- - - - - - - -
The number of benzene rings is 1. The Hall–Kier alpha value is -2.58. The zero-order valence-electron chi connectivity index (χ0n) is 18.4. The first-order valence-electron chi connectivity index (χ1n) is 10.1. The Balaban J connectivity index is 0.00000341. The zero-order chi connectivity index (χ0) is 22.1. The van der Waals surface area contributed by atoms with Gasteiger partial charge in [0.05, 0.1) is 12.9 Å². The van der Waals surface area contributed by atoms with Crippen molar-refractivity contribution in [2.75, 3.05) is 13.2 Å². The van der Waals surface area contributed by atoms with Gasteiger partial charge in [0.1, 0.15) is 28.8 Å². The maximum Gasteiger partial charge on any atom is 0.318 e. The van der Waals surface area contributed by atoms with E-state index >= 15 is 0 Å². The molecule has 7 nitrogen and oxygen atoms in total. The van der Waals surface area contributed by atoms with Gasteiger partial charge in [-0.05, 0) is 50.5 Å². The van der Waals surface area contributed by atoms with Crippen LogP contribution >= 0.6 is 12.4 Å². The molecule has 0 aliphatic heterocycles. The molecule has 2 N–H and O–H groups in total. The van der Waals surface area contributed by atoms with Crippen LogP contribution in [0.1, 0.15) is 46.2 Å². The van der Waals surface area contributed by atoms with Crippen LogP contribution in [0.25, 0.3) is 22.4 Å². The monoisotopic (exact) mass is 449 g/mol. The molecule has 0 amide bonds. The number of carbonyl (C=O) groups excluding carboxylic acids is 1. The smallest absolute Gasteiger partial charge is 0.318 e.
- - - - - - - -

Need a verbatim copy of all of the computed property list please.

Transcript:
The number of benzene rings is 1. The Hall–Kier alpha value is -2.58. The zero-order valence-electron chi connectivity index (χ0n) is 18.4. The first-order valence-electron chi connectivity index (χ1n) is 10.1. The Balaban J connectivity index is 0.00000341. The zero-order chi connectivity index (χ0) is 22.1. The van der Waals surface area contributed by atoms with Gasteiger partial charge in [0.05, 0.1) is 12.9 Å². The van der Waals surface area contributed by atoms with Crippen molar-refractivity contribution in [2.75, 3.05) is 13.2 Å². The van der Waals surface area contributed by atoms with Gasteiger partial charge in [0.1, 0.15) is 28.8 Å². The maximum Gasteiger partial charge on any atom is 0.318 e. The van der Waals surface area contributed by atoms with E-state index >= 15 is 0 Å². The molecule has 7 nitrogen and oxygen atoms in total. The van der Waals surface area contributed by atoms with Gasteiger partial charge in [-0.05, 0) is 50.5 Å². The van der Waals surface area contributed by atoms with Crippen LogP contribution >= 0.6 is 12.4 Å². The molecule has 0 aliphatic heterocycles. The molecule has 2 N–H and O–H groups in total. The van der Waals surface area contributed by atoms with Crippen LogP contribution in [0.1, 0.15) is 46.2 Å². The van der Waals surface area contributed by atoms with Crippen LogP contribution in [0.25, 0.3) is 22.4 Å². The monoisotopic (exact) mass is 449 g/mol. The molecule has 0 amide bonds. The number of carbonyl (C=O) groups excluding carboxylic acids is 1. The smallest absolute Gasteiger partial charge is 0.318 e.